Cardinals rally past Braves in NLDS opener

By Sports Desk October 03, 2019

The St Louis Cardinals are 1-0 up in the National League Division Series (NLDS) after a 7-6 victory over the Atlanta Braves on Thursday.

Atlanta led 3-1 in the eighth, but a string of actions from earlier in the game and an unfortunate injury leading up to the start of that fateful inning forced the contest out of control.

Ronald Acuna Jr. and Freddie Freeman gave a valiant effort to tie the game in the night with a two-run homer and solo shot respectively, but the deficit was too much to overcome in the final half-inning.

Now the Cardinals send Jack Flaherty to the mound for Game 2 on Friday and the Braves are chasing.

Three takeaways from Cardinals' comeback Game 1 win over Braves

Over-managing costs Braves

The playoffs are all about getting pitchers out of the game too early rather than too late as well as matching up certain relievers with specific batters down the line. But the Braves simply overdid it in Game 1.

Now, it was not entirely their fault because setup man Chris Martin suffered an injury in the eighth inning, forcing manager Brian Snitker to put in Luke Jackson, which eventually led to Atlanta blowing a 3-1 lead, but Jackson could have been avoided entirely had Snitker just backed off a bit.

It started with Dallas Keuchel. He was taken out after just 74 pitches when the Cardinals had not made much hard contact on him the entire game. The Braves then only used Darren O'Day for one batter and brought in Shane Green to start the sixth. Atlanta were three pitchers in during the seventh inning and brought in starter Max Fried in relief. But then the Braves only left him in for one inning and then went to Martin.

This one was simple but you have to trust Keuchel to keep going in that situation. He is a veteran who knows how to battle in the postseason and the Cardinals had not figured him out yet. Their one run came on an infield hit, stolen base and ground ball.

This is a game Snitker would like to have a do-over on, but it is too late. Now the Braves are down 1-0 in the series and it is all because he did not trust his veteran lefty.

Everything changes in the playoffs

It is a cliche to say "everything gets turned up a notch in the playoffs" but it is also true. Nothing a player did in the regular season matters in the playoffs because adrenaline is running high, the pressure is increased and a lot of players' mental games change.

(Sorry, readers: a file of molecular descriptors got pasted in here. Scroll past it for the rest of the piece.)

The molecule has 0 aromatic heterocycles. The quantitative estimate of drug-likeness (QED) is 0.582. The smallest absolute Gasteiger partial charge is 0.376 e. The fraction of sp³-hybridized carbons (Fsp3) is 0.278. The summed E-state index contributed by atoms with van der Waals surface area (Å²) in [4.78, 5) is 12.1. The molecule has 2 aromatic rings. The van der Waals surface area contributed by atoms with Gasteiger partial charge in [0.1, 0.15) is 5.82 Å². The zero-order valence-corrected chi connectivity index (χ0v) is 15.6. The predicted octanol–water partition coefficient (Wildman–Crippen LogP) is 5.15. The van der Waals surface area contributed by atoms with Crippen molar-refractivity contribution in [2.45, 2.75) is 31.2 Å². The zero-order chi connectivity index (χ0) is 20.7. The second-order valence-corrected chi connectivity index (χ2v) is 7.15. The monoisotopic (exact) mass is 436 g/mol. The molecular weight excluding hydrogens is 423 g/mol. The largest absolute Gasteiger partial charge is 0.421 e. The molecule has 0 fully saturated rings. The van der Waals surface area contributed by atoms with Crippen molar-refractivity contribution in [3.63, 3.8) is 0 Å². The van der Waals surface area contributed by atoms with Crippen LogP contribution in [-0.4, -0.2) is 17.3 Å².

This was never more clear than in Game 1 of the NLDS. Just look at the first inning for the Cardinals. Miles Mikolas walked 32 batters all season (1.3 per nine innings). He walked the first two batters of the game. Yadier Molina's pop time this year was relatively mediocre for him at over two seconds. He caught Acuna stealing easily. Kolten Wong made nine errors all year and posted 14 defensive runs saved above average, according to Baseball Reference. He made an error that allowed a run to score.

Then in the fifth inning for the Braves, Keuchel – who did not allow a stolen base all year long – forgot about Harrison Bader at second which resulted in a steal of third and led to the Cardinals' first run of the game on a Dexter Fowler groundout.


The Cardinals allowed Keuchel to nibble

There is a formula to beating Keuchel – make him throw the ball in the strike zone. If a team do not do that he will beat them every single time.

During the regular season, Keuchel threw a mere 33.6 per cent of his pitches in the zone. The league average is around 45 per cent. When teams let him work out of the zone that plays into his advantage. The Cardinals did just that, routinely swinging at deliveries either just outside the zone or a good bit out which led to inning-ending double plays in both the third and fourth.

Keuchel tossed four scoreless innings to begin the game and allowed just one run in 4.2 innings pitched. Keuchel is a tough pitcher to crack because of the way he skirts the outside of the zone so it is hard to lay off of that stuff, but the Cardinals did not do themselves any favours by swinging at far too many borderline pitches.

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